BGLO Special Report: Dangerous Hazing Has Not Stopped

“The question is not if, but when another kid will be injured or killed trying to join one of our groups.” Does it all come down to the money?


In Part 2 of a special 3-part series on Black Greek Letter Organization hazing, author Lawrence C. Ross Jr. on why dangerous “underground” pledging still exists, and if the BGLOs are effectual when it comes to dealing with the root causes. Part 1 of this series is here.

The belief in physical violence as a possible good, which many black Greek members use as a way to rationalize their behavior, has resulted in some gruesome hazing incidents since the official end of pledging.

In 1994, Michael Davis was underground pledging Kappa Alpha Psi at Southeast Missouri State, when his fraternity big brothers beat him to death with paddles. Kappa was sued for $2.25 million.

After beating Shawn Blackstone, an Omega pledge at the University of Louisville, to the point of kidney failure, Omega Psi Phi was ordered to pay damages of $931,000.

In 2002, Kristin High and Kenitha Saafir were pledging AKA on a Los Angeles area beach at midnight, when high waves swept them out to sea. Both drowned. AKA was sued for $100 million and eventually settled with the High and Saafir families.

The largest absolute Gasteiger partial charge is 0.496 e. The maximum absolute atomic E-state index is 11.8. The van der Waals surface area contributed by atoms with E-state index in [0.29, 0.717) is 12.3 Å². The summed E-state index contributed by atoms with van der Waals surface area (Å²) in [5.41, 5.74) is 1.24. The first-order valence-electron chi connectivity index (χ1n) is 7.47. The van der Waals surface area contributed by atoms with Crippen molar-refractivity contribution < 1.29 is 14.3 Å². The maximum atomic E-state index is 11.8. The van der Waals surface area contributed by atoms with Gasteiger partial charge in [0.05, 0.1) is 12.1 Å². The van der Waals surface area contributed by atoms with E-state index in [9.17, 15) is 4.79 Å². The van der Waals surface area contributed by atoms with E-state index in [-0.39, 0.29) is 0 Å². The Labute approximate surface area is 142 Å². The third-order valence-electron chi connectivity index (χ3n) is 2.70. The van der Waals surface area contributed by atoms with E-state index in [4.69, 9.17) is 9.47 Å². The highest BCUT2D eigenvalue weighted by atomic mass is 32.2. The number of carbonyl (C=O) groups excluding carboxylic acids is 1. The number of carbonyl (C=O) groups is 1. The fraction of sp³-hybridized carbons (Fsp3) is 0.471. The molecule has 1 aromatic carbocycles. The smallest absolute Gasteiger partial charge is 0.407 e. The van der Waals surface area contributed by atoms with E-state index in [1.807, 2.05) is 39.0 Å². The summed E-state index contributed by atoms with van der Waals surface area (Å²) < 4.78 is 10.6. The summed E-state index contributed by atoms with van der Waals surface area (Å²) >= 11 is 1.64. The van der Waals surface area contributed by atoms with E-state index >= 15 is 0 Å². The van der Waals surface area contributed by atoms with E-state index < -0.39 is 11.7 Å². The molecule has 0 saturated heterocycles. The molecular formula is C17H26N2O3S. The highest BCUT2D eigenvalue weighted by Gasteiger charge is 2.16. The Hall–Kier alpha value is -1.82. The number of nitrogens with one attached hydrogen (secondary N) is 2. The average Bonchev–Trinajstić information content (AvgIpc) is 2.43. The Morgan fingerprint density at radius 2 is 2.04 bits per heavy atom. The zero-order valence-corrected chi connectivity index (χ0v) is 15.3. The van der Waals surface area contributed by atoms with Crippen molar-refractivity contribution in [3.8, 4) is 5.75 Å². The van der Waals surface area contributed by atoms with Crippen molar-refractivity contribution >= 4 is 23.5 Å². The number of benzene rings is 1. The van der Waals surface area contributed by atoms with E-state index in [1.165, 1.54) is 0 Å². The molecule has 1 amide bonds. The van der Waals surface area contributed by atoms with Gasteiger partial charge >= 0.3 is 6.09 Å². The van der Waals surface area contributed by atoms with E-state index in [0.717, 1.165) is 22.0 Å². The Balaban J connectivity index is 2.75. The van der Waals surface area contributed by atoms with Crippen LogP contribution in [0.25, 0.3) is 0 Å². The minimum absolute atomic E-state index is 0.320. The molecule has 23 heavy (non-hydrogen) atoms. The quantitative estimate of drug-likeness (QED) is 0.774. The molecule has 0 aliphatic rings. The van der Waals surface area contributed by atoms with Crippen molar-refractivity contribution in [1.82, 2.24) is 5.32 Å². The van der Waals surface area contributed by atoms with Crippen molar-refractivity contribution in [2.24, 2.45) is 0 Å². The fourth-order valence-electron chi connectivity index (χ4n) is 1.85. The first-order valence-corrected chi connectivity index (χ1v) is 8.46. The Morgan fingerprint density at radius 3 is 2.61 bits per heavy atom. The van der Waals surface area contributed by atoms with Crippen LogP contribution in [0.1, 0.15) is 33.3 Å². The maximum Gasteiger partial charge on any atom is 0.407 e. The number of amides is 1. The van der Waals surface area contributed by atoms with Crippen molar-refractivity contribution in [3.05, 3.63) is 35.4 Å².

And at Florida A&M in 2006, two members of Kappa Alpha Psi were sent to jail for two years after beating a pledge with canes. In all, there are over 100 hazing cases over the past 20 years that involve hazing injuries like broken bones, ruptured kidneys, concussions, near drownings and death. Instead of the culture of pledging violence lessening, it appears to be intensifying.

“The problem is two-fold,” says Washington, D.C., based attorney Douglas Fierberg. He specializes in hazing cases and has worked on numerous black Greek cases, representing victims like the family of Joseph Green, a Tennessee State student who died while underground pledging Omega Psi Phi in 2001. The resulting $15 million lawsuit was settled for an undisclosed amount.

“First, I’m not too sure that senior [black fraternity and sorority] management believes that initiation should be done without hazing. Many have been hazed [themselves] and view pledging as a form of manhood and worthiness.”

Joann Loveless, International Grand Basileus of Sigma Gamma Rho Sorority, wants to get rid of hazing within her sorority, but recognizes that the tentacles of hazing go deep within the DNA of her members.

“Our seasoned members must stop ‘glorifying the old days,’ Loveless says. “Our undergraduates see the fire in our [older members] eyes and the thrill in our voices and want to experience the same thing. Many also want to preserve the ‘secret actions’ that they confuse with the ceremonial rituals. They believe that hazing is part of the same whole. Some believe that if it was good enough for us who are currently strong and committed leaders, then why not for them?”